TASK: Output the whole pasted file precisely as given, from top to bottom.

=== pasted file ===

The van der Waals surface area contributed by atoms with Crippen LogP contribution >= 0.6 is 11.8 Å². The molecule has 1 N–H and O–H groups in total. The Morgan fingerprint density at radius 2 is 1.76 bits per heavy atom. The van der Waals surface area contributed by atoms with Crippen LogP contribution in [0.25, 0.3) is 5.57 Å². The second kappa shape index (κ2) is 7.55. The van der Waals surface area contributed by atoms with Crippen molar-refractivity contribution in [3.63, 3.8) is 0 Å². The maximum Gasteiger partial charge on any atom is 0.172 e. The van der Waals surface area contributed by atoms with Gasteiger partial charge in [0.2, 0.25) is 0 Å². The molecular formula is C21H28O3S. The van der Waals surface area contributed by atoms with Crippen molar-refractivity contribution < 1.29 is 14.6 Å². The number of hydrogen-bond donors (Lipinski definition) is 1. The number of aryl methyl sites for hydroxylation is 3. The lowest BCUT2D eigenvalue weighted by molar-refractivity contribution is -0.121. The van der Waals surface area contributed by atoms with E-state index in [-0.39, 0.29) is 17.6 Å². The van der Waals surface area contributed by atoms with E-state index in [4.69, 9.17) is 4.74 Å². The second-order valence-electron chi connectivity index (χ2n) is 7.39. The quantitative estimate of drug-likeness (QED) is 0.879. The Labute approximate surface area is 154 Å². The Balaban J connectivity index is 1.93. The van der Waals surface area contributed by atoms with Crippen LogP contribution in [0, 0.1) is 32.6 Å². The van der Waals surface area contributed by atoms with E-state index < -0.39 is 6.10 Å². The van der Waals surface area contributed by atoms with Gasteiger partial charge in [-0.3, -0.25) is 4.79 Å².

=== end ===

The van der Waals surface area contributed by atoms with Crippen LogP contribution >= 0.6 is 11.8 Å². The molecule has 1 N–H and O–H groups in total. The Morgan fingerprint density at radius 2 is 1.76 bits per heavy atom. The van der Waals surface area contributed by atoms with Crippen LogP contribution in [0.25, 0.3) is 5.57 Å². The second kappa shape index (κ2) is 7.55. The van der Waals surface area contributed by atoms with Crippen molar-refractivity contribution in [3.63, 3.8) is 0 Å². The maximum Gasteiger partial charge on any atom is 0.172 e. The van der Waals surface area contributed by atoms with Gasteiger partial charge in [0.2, 0.25) is 0 Å². The molecular formula is C21H28O3S. The van der Waals surface area contributed by atoms with Crippen molar-refractivity contribution < 1.29 is 14.6 Å². The number of hydrogen-bond donors (Lipinski definition) is 1. The number of aryl methyl sites for hydroxylation is 3. The lowest BCUT2D eigenvalue weighted by molar-refractivity contribution is -0.121. The van der Waals surface area contributed by atoms with E-state index in [-0.39, 0.29) is 17.6 Å². The van der Waals surface area contributed by atoms with E-state index in [4.69, 9.17) is 4.74 Å². The second-order valence-electron chi connectivity index (χ2n) is 7.39. The quantitative estimate of drug-likeness (QED) is 0.879. The Labute approximate surface area is 154 Å². The Balaban J connectivity index is 1.93. The van der Waals surface area contributed by atoms with Crippen LogP contribution in [0, 0.1) is 32.6 Å². The van der Waals surface area contributed by atoms with E-state index < -0.39 is 6.10 Å². The van der Waals surface area contributed by atoms with Gasteiger partial charge in [-0.3, -0.25) is 4.79 Å².